Speaking of sustainability, we may have said goodbye to the COP 26 discussions in Glasgow in November, but the green agenda has never been more to the fore. The ‘build back better’ mantra of countries such as the US and UK mean that investment into technologies to drive down carbon emissions will be more critical than ever.

And this is not a mantra being pushed solely by governments. Investors are increasingly aware of the need to have a low carbon portfolio, meaning projects that can demonstrate a positive impact on the environment will find it easier to gain investment.

It won’t just be in traditional P3 places like Europe and North America where this push will gain traction. We have increasingly seen a recognition in Middle Eastern countries that they can no longer rely on oil revenues to prop up their economies, and countries like Saudi Arabia are finally embracing P3 as a way to deliver their infrastructure.

In emerging markets, there is renewed hope as we enter 2022 that the bold visions put forward by world leaders will begin to translate into real projects on the ground. Efforts to use multilateral development banks to stimulate economies through P3 investments are gaining traction, overlaid by such initiatives as US President Joe Biden’s Build Back Better World and the European Union’s Global Gateway.

There will, of course, be one other issue that dominates the industry in the UK over 2022, and will provide some interesting viewing for the rest of the P3 world: contract expiry and handback.

With the UK having been such a strong proponent of the PFI model up to 2010, there are a large number of contracts that are scheduled to expire in the coming decades and working out how to deal with them - as well as the assets that remain once the contract ends - is taking up an increasing amount of time for advisors, asset managers, investors and public authorities.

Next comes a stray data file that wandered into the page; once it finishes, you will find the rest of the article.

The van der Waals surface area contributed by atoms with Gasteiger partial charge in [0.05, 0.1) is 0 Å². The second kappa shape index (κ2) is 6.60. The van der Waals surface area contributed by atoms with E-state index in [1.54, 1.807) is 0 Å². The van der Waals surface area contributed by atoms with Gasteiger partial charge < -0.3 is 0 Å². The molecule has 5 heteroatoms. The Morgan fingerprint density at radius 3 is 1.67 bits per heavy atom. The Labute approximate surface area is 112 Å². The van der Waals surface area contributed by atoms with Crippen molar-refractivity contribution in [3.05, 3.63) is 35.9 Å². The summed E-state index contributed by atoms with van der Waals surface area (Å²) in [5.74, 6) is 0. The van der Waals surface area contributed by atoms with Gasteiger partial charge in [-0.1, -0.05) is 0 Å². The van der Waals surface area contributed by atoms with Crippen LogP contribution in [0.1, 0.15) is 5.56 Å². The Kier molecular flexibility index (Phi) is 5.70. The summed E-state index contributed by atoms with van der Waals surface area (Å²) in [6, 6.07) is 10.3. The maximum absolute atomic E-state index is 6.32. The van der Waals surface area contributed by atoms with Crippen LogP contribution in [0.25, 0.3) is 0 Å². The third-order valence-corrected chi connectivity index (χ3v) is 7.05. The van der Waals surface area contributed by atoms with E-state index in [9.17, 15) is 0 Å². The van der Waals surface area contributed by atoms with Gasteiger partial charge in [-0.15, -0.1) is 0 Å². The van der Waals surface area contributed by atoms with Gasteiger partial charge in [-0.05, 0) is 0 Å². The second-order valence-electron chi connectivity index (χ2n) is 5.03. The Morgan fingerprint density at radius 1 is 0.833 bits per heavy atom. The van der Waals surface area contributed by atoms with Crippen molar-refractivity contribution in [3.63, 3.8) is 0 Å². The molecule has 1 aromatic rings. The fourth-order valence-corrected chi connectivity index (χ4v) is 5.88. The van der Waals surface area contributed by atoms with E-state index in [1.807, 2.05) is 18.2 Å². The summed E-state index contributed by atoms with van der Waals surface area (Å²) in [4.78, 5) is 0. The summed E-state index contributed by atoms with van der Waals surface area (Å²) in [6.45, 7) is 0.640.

There are a lot of lessons that can be learned from this process - not least for countries currently drawing up new projects, who are eager to see whether contracts can be drafted in ways that will avoid difficulties when deals are due to expire. The bold experiment that was PFI may be over in the UK, but how those deals are wound down will provide yet more learning for other countries looking to do it better.

This is an issue we will be devoting some attention to, with a Handback Report and Summit planned for January. To learn more, click here

Finally, a nod to something a bit different. 2021 saw the successful crowdfunding of £4m to develop new electric vehicle charging infrastructure in Manchester, England. In December, a second fundraising round was announced, as the company behind the initiative - Iduna - sought to take advantage of the model.

While these sums are small, there is interest both in the UK and in the US over the potential for crowdfunding to have a big impact on the P3 market, by bringing members of the public into the ownership of infrastructure projects. Some have suggested the model could be used to raise money for early works, meaning the big investment for a major project could then be brought in once a site is shovel-ready.

This is just one example of how the P3 market is evolving and changing, and I expect to see much more of this over the course of 2022.